Tag Archives: short stories

New short fiction from Birkbeck’s writers

This post was contributed by Sarah Cumming, a student on Birkbeck’s MA Creative Writing and editor of this year’s Mechanics’ Institute Review.

The book

Mechanics' Institute Review Issue 9Annual short fiction anthology, The Mechanics’ Institute Review (MIR), has truly excelled this year. Now in its ninth edition, the anthology, which is produced and edited by student’s on Birkbeck’s MA programmes, is a compilation of short stories from talented students on Birkbeck’s Creative Writing programmes.

There’s been a real buzz about this year’s issue, with its striking cover and exceptional array of stories. I may be slightly biased as I was one of this year’s editors but I’m definitely not the only one who can see the high quality – the anthology has been reviewed in the Guardian and DIVA magazine, and several of the writers have been approached by literary agents. Last week, the growing interest in MIR was demonstrated when the MIR editorial team hosted a packed out reading event at Foyles bookshop in Charing Cross.

The readings

As well as selecting students’ work from almost a hundred submissions, the team also commissioned several stories from well-known authors and three of them were able to come along to Foyles to share their stories and their wisdom.

The first to captivate the audience was Nick Alexander who, despite having published nine novels, admitted to a great fear of reading his work aloud. But he quickly had the audience chuckling away at his story, One man’s poison, about the trials of phone App dating.

Alison MacLeod, the author of two novels and a lecturer on the Creative Writing MA at University College Chichester, read an extract from her story, The Thaw. Her expressive and slightly hypnotic reading style had me on the edge of my seat and, despite already knowing what happens in the story, I was devastated when she finished at what would be the crucial moment. Phoebe Blatton, currently a Creative Writing MA student, was up next with an extract of her sinister and discomforting story, Paul and Emma and Paul.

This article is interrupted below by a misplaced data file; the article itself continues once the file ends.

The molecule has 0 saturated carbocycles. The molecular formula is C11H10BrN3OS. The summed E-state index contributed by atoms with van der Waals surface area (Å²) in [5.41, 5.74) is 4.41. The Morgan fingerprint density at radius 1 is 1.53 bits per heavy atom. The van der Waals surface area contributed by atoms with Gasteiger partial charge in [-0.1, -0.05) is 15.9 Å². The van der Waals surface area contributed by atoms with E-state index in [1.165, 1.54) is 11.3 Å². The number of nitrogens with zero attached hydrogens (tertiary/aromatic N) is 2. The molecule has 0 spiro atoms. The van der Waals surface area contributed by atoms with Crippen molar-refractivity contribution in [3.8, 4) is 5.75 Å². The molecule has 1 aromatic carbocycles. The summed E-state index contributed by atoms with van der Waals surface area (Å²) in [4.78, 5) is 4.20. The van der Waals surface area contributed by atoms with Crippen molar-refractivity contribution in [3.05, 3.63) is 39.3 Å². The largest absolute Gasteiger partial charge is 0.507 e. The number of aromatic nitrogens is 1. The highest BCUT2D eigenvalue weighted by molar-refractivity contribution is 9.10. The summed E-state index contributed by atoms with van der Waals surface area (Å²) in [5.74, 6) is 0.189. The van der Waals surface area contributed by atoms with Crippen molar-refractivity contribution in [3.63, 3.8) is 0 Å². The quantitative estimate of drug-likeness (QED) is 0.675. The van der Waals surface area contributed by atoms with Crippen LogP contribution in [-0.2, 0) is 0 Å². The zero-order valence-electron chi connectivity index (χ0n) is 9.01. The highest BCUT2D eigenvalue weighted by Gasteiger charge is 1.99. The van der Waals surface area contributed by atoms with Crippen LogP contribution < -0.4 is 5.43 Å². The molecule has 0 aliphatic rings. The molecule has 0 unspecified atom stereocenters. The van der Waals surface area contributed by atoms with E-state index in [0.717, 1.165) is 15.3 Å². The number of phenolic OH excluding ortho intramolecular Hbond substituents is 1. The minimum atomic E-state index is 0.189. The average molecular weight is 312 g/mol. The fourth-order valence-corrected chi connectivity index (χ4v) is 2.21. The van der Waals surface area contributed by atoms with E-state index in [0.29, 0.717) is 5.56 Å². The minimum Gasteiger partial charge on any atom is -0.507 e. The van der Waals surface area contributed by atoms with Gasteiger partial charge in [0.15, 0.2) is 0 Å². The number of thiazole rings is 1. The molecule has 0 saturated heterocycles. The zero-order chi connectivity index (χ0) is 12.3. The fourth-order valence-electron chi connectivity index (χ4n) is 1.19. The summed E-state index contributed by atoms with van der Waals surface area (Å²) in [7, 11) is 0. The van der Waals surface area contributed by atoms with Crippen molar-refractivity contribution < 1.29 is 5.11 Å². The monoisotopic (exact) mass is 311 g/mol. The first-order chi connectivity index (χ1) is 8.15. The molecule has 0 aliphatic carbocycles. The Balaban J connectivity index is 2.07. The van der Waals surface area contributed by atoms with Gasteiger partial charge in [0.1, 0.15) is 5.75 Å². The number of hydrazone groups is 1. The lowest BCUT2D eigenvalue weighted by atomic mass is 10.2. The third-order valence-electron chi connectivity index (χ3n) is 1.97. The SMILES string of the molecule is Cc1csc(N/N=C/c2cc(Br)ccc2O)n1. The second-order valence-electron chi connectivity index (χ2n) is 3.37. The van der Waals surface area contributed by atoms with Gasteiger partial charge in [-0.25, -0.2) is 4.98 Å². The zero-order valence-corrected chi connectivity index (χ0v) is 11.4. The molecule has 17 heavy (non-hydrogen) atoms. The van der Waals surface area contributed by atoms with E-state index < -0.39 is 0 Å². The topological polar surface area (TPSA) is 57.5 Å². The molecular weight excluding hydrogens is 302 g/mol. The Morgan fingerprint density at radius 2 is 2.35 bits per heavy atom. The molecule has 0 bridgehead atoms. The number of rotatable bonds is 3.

Finally, Julia Bell, author of two young adult novels and Senior Lecturer on Birkbeck’s Creative Writing MA, skipped straight to the main action of her story, The Wilds, where two neighbours find themselves at the violent hands of teenage ‘terrorists’ while on an afternoon stroll along the beach.


After the readings, there was plenty of time for mingling and drinking the free wine. Common themes of my conversations with other writers were unread manuscripts, mounting piles of books to read and, inevitably, ‘getting that book published’.

A few times recently I’ve been asked about my experience of studying on the writing MA and whether it’s made me a better writer. The on-going debate about whether creative writing can be taught will continue but the experience of helping to edit this collection has been invaluable; reading and editing other writers’ work can provide an insight you can’t get from your own writing. Not only that, but I now have a much greater knowledge of the book industry and this will certainly help when deciding what I want to do with my writing.

You can grab a copy a copy of MIR9 on Amazon – but hurry, the first print run in almost sold out!